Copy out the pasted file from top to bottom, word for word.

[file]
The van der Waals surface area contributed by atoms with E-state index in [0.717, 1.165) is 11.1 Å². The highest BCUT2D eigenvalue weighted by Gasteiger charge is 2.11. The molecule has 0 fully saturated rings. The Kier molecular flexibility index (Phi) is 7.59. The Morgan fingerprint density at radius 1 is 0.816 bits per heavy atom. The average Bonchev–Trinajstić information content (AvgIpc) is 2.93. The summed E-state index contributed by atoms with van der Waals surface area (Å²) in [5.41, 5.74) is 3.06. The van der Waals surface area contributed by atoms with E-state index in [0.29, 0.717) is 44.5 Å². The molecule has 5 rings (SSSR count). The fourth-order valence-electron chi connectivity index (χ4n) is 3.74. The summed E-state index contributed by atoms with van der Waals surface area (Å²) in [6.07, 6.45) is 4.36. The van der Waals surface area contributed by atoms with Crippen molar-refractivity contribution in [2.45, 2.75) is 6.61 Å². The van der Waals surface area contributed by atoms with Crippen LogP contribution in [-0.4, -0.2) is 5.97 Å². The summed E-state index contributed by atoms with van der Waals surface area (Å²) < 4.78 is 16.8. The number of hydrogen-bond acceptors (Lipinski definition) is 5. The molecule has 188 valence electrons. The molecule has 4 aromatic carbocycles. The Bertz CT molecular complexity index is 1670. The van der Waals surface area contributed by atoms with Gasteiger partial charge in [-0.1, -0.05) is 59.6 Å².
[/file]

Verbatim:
The van der Waals surface area contributed by atoms with E-state index in [0.717, 1.165) is 11.1 Å². The highest BCUT2D eigenvalue weighted by Gasteiger charge is 2.11. The molecule has 0 fully saturated rings. The Kier molecular flexibility index (Phi) is 7.59. The Morgan fingerprint density at radius 1 is 0.816 bits per heavy atom. The average Bonchev–Trinajstić information content (AvgIpc) is 2.93. The summed E-state index contributed by atoms with van der Waals surface area (Å²) in [5.41, 5.74) is 3.06. The van der Waals surface area contributed by atoms with E-state index in [0.29, 0.717) is 44.5 Å². The molecule has 5 rings (SSSR count). The fourth-order valence-electron chi connectivity index (χ4n) is 3.74. The summed E-state index contributed by atoms with van der Waals surface area (Å²) in [6.07, 6.45) is 4.36. The van der Waals surface area contributed by atoms with Crippen molar-refractivity contribution in [2.45, 2.75) is 6.61 Å². The van der Waals surface area contributed by atoms with Crippen LogP contribution in [-0.4, -0.2) is 5.97 Å². The summed E-state index contributed by atoms with van der Waals surface area (Å²) < 4.78 is 16.8. The number of hydrogen-bond acceptors (Lipinski definition) is 5. The molecule has 188 valence electrons. The molecule has 4 aromatic carbocycles. The Bertz CT molecular complexity index is 1670. The van der Waals surface area contributed by atoms with Gasteiger partial charge in [-0.1, -0.05) is 59.6 Å².